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Hi Paul,

Thank you for your very knowledgeable post!

As far as the gift tax issue...... I don't have a job, but I do have an income, and I do contribute to our finances.

You talk about "we have a healthy e-fund", "tax that we have to pay in January", and "we have until April 15 to contribute to the IRA". There is no "we" in any of this.

I know that it's his account and his taxes. When I say "we", what I mean is that I have until X date to send his money to his account. "We" just sounds so much nicer, so much more....couple-ish.

Of course the alternative would be to formalize your domestice partnership.(get married). This should be done this year so you don't get in trouble for gift tax.

We are getting married at a winery in Napa on April 26, 2003. I have been planning the wedding for the last 7 months, so it isn't going to get bumped up. But does the fact that I have income and do contribute negate this?

Now to your questions. On the tax issues, I would HIGHLY SUGGEST you get a tax professional to help you set up the business bookkeeping and first year taxes.

He does have an accountant, and we will meet with him before we send in the estimated tax. My biggest thing is...... how do I know how much needs to be set aside for taxes. I opened a separate ING savings account for the tax money, but what percent of the gross should I put in there? I've read form 505 and 560, and a bunch of others on the IRS website. I've looked at their forms til I feel like my head is about to explode. But all the formulas for figuring this stuff out assume that you already know how much you will make. They all start with you plugging in you AGI, and I have no way of knowing how much he will earn. He made nothing last month, this month he has made over $5,000. Next month he might make triple that, or he might make nothing, or anything in between. When we meet with the accountant in January, I don't want to find out that I haven't set aside nearly enough money.

BTW, I am very proud of him and what he is doing, check out his website at www.lindstromconsulting.com .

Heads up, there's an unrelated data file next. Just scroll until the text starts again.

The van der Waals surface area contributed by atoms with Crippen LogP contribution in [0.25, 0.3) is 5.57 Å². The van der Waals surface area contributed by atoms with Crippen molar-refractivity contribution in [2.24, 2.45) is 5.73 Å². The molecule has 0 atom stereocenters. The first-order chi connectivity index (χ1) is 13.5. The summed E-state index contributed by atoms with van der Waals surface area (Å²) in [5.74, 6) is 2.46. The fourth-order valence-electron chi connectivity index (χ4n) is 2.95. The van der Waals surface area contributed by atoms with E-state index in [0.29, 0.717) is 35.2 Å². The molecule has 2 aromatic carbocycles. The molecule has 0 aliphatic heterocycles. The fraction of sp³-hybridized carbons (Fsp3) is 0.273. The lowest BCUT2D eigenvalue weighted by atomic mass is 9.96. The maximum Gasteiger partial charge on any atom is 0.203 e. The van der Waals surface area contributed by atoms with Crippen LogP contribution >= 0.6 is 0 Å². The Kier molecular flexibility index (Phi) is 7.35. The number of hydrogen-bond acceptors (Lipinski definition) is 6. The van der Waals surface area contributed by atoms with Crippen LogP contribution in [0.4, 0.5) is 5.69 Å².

I'm a reasonably intelligent person, and other people do this stuff without having to run to an accountant every 3 months, so why can't I figure it out? I put "Taxes For Dummies" on hold at my local library, so maybe that will help.

Self employment tax is simply SS& Medicare tax that is normally deducted from your paycheck and matched and paid to the the IRS by and employer. When you become self employed you have to pay this yourself including the match.

I knew that we had to pay full boat on the SS and medicare, but I thought that the "self-employment tax" was something different. Thank you for clarifying that for me, that makes things a little easier!

As far as the conversion to a Roth, contribution to a Roth, contribution to a SEP issue, I guess what I'm asking is which will give us the most bang for the buck? If we can only do one, or only do two, which ones should we do this year?

If the conversion has to be done by December 31 to be on his 2002 taxes, I think we will do that first, because the others can be done up until April 15 for the Roth contribution, or til he files his taxes for the SEP.

If he does the SEP, that will lower his taxes for this year, but if he contributes to a Roth and or converts his traditional IRA to a Roth (we are waiting for the paperwork to roll the 401K to a Vanguard traditional IRA), then it isn't taxable upon withdrawl. Since he is 26 (almost 27) and that money will have 33 years to grow, should we do the Roth things first? On the other hand, if he contributes to a SEP, that will be pre-tax, so we could put more money in it, but it will get taxed after 33 years (or more) of growth.

Maybe I just answered my own question. Conversion to Roth first, Roth contribution second, and SEP contribution third. If it is at all possible to do all 3, we will, but if we can't I think that's the order we will do them in. If I'm making a mistake, please let me know!

Thank you!

Karen
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